KEGG    AMPK signaling pathway - Homo sapiens (human) Help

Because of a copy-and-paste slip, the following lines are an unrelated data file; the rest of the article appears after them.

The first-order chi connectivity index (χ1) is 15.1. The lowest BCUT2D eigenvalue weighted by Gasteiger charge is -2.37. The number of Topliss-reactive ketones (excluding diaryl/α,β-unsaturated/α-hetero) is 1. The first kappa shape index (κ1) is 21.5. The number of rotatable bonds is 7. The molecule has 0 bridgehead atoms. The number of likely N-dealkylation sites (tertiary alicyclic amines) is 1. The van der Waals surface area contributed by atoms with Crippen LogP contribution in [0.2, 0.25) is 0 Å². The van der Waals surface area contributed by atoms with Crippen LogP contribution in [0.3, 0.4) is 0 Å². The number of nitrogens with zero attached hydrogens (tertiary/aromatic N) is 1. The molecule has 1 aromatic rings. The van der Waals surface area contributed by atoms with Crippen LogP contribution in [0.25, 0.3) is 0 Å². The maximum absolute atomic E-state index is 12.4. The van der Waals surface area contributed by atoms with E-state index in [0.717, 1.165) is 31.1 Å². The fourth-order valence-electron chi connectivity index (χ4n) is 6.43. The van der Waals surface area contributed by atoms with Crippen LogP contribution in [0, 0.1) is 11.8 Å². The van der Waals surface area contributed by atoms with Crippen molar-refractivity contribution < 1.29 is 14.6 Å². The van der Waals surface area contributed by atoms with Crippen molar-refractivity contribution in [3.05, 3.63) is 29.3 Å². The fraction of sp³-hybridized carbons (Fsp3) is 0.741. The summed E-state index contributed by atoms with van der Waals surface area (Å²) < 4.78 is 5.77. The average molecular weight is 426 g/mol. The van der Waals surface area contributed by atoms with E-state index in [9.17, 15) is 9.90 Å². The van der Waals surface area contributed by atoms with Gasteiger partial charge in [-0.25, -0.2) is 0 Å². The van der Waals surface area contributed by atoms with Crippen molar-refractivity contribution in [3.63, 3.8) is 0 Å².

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AMP-activated protein kinase (AMPK) is a serine threonine kinase that is highly conserved through evolution. AMPK system acts as a sensor of cellular energy status. It is activated by increases in the cellular AMP:ATP ratio caused by metabolic stresses that either interfere with ATP production (eg, deprivation for glucose or oxygen) or that accelerate ATP consumption (eg, muscle contraction). Several upstream kinases, including liver kinase B1 (LKB1), calcium/calmodulin kinase kinase-beta (CaMKK beta), and TGF-beta-activated kinase-1 (TAK-1), can activate AMPK by phosphorylating a threonine residue on its catalytic alpha-subunit. Once activated, AMPK leads to a concomitant inhibition of energy-consuming biosynthetic pathways, such as protein, fatty acid and glycogen synthesis, and activation of ATP-producing catabolic pathways, such as fatty acid oxidation and glycolysis.